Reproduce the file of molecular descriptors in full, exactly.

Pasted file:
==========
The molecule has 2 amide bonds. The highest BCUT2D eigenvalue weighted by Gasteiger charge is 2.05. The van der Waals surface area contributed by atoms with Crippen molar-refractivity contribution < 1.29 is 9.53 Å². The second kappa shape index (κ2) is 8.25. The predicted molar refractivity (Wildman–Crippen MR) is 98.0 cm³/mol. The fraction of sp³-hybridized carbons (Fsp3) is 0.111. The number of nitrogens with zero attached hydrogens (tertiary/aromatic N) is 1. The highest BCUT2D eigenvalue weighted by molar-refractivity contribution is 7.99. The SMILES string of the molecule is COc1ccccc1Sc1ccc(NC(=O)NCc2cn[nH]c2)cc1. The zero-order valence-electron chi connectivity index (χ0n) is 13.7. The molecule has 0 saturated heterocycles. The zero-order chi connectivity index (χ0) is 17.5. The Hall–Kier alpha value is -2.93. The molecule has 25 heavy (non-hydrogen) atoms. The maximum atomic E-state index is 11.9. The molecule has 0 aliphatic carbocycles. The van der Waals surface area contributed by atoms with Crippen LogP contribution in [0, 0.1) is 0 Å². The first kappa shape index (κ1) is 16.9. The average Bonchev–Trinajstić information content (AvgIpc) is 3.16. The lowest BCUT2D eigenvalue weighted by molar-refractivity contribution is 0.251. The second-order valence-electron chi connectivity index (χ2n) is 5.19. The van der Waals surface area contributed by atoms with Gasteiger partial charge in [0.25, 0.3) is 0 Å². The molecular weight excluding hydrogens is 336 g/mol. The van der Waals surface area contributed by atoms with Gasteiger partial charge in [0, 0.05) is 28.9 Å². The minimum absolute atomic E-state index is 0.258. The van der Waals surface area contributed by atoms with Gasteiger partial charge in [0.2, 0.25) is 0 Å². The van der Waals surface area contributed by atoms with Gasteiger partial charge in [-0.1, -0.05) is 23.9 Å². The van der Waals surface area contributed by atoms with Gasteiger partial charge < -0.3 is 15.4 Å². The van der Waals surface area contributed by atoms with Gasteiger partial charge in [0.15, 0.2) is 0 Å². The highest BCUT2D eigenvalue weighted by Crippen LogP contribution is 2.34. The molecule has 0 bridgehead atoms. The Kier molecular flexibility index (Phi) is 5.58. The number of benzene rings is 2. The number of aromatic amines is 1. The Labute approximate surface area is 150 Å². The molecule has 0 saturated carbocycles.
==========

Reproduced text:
The molecule has 2 amide bonds. The highest BCUT2D eigenvalue weighted by Gasteiger charge is 2.05. The van der Waals surface area contributed by atoms with Crippen molar-refractivity contribution < 1.29 is 9.53 Å². The second kappa shape index (κ2) is 8.25. The predicted molar refractivity (Wildman–Crippen MR) is 98.0 cm³/mol. The fraction of sp³-hybridized carbons (Fsp3) is 0.111. The number of nitrogens with zero attached hydrogens (tertiary/aromatic N) is 1. The highest BCUT2D eigenvalue weighted by molar-refractivity contribution is 7.99. The SMILES string of the molecule is COc1ccccc1Sc1ccc(NC(=O)NCc2cn[nH]c2)cc1. The zero-order valence-electron chi connectivity index (χ0n) is 13.7. The molecule has 0 saturated heterocycles. The zero-order chi connectivity index (χ0) is 17.5. The Hall–Kier alpha value is -2.93. The molecule has 25 heavy (non-hydrogen) atoms. The maximum atomic E-state index is 11.9. The molecule has 0 aliphatic carbocycles. The van der Waals surface area contributed by atoms with Crippen LogP contribution in [0, 0.1) is 0 Å². The first kappa shape index (κ1) is 16.9. The average Bonchev–Trinajstić information content (AvgIpc) is 3.16. The lowest BCUT2D eigenvalue weighted by molar-refractivity contribution is 0.251. The second-order valence-electron chi connectivity index (χ2n) is 5.19. The van der Waals surface area contributed by atoms with Gasteiger partial charge in [0.25, 0.3) is 0 Å². The molecular weight excluding hydrogens is 336 g/mol. The van der Waals surface area contributed by atoms with Gasteiger partial charge in [0, 0.05) is 28.9 Å². The minimum absolute atomic E-state index is 0.258. The van der Waals surface area contributed by atoms with Gasteiger partial charge in [0.2, 0.25) is 0 Å². The van der Waals surface area contributed by atoms with Gasteiger partial charge in [-0.1, -0.05) is 23.9 Å². The van der Waals surface area contributed by atoms with Gasteiger partial charge < -0.3 is 15.4 Å². The van der Waals surface area contributed by atoms with Gasteiger partial charge in [0.15, 0.2) is 0 Å². The highest BCUT2D eigenvalue weighted by Crippen LogP contribution is 2.34. The molecule has 0 bridgehead atoms. The Kier molecular flexibility index (Phi) is 5.58. The number of benzene rings is 2. The number of aromatic amines is 1. The Labute approximate surface area is 150 Å². The molecule has 0 saturated carbocycles.